I have a large text file with over a million lines, and I need to split the file by every N lines.
How many millions? I tried your sed command on a 5-million line file (generated with seq $((5 * 1000 * 1000))), and it seemed to work just fine. That is, after pasting all 3 together again resulted in the same file plus 2 extra blank lines.
 
Old 08-04-2009, 02:58 PM   #5
doug23
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Registered: Aug 2009
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Quote:
Originally Posted by Sergei Steshenko View Post
So, why "probably" ? I.e. why wouldn't you write slightly more code and establish the exact root cause ? You want us to do the debugging ?
Because Sergei I do not know how to debug linux code.
 
Old 08-04-2009, 03:05 PM   #6
doug23
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Registered: Aug 2009
Posts: 18

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Quote:
Originally Posted by ntubski View Post
How many millions? I tried your sed command on a 5-million line file (generated with seq $((5 * 1000 * 1000))), and it seemed to work just fine. That is, after pasting all 3 together again resulted in the same file plus 2 extra blank lines.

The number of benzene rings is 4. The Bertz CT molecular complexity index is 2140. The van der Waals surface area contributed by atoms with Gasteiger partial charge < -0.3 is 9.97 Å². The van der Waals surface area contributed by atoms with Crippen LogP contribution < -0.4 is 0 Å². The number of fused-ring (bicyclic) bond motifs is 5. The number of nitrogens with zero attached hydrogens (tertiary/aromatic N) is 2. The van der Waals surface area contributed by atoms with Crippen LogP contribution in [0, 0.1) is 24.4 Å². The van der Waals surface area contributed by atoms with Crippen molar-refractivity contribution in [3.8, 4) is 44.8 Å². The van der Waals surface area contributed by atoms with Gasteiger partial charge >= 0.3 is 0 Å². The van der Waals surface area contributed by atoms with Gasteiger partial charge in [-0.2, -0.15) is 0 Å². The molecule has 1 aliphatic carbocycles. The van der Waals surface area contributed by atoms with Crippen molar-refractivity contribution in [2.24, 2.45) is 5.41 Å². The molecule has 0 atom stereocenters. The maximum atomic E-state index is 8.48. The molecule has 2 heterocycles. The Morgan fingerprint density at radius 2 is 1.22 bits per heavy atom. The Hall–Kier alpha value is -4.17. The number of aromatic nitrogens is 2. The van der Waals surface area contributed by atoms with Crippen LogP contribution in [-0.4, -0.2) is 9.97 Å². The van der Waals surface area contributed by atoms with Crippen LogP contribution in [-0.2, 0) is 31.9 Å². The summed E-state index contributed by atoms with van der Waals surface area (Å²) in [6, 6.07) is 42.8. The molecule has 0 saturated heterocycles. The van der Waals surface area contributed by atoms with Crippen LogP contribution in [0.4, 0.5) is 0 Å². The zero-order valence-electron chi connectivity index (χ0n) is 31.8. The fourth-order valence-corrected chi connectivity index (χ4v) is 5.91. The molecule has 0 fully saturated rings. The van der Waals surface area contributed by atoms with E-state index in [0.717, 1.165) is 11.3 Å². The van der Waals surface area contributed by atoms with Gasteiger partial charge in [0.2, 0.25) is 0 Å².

Unfortunately I can guarantee you that sed does not work properly. Each of the three row pairs follows this format:

SomeNumber choice_of_three_words text --->
SomeNumber choice_of_two_words text --->
SomeNumber one_word text --->

Every time I have tried the sed command one of the three result files ends up with a mix of words starting about 22,000 rows down that could never otherwise end up in that file. I have checked the original datafile to ensure that the problem is not in the original file.

hasienda -- are the only lines I need to check the very last ones?

Thank you very much for your help,
Doug
 
Old 08-04-2009, 03:34 PM   #7
jbo5112
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Registered: Jan 2009
Posts: 20

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bash script